Sent by Jonathan Stark on August 29th, 2016
List member John T wrote in to ask:
I really like how you say that you’ve taken the non-profit status and mission into consideration, but I’m a little confused by why you don’t include a line like 20% non-profit discount. If you’ve taken it into consideration, why would you not make it explicit and make the client feel more warm and fuzzy by putting that line in there? Maybe it was only a 5% discount, or maybe it was really a -20% discount (for having to deal with their crazy RFP process), but can’t you easily pad the original quote just so that you can put that 20% discount on there?
Fair question. Here are my thoughts on it:
* Setting my fee lower than I would have if I didn’t particularly care about the client’s mission isn’t a granting them a discount. It’s just one factor of many in my fee calculation. Assigning an exact percentage to that one thing would be purely arbitrary.
<em>RELATED - I’m giving a free webcast on Wednesday where I will go deep on the mechanics of setting prices for projects. Reserve your spot here: <a href="https://www.crowdcast.io/e/jstark6">https://www.crowdcast.io/e/jstark6</a></em>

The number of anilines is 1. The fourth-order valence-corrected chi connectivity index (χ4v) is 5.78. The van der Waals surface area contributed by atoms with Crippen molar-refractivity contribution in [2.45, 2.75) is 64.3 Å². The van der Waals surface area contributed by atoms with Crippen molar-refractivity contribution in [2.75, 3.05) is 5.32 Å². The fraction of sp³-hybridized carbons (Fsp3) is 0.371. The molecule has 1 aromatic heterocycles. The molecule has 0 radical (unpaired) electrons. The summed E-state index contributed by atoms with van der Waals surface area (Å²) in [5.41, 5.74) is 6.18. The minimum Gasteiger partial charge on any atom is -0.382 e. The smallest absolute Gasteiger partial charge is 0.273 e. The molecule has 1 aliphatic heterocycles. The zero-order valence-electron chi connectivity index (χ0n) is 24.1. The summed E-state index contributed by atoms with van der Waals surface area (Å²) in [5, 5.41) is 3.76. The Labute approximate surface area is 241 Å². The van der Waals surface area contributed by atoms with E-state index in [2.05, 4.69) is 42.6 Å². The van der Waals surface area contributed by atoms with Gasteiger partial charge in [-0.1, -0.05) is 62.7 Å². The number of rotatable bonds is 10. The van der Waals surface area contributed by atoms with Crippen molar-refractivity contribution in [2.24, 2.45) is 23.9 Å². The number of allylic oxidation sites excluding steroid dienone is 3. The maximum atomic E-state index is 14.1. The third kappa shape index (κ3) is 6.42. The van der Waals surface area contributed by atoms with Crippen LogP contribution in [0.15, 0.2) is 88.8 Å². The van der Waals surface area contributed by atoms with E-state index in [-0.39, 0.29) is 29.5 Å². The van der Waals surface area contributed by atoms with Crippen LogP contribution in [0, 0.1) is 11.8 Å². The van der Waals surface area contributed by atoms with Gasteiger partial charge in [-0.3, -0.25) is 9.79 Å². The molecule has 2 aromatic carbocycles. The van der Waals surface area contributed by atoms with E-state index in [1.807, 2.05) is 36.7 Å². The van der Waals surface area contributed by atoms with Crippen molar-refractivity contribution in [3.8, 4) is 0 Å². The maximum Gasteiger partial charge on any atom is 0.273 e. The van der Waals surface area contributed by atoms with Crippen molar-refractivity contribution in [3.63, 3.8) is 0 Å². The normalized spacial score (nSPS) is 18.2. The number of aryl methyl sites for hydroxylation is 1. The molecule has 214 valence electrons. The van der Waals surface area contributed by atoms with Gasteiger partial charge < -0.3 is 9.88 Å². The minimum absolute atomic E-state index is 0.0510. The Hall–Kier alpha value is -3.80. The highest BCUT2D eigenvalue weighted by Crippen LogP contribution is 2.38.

* If the client is asking about discounts, they are probably viewing your fee as an expense rather than an investment. You want to squash that thinking as soon as you can. Reiterating a discount in writing will encourage more discount thinking.
* Marking up your quote just to mark it down (i.e., padding your quote) is at best silly and at worst dishonest. If the difference between getting the gig and not getting the gig hinges on a phony discount, you probably aren’t the right fit for the project.
You don’t want to be the cheapest option, you want to be the best option.
—J P.S. Don’t have my book yet? You can rectify that right now! Hourly Billing Is Nuts
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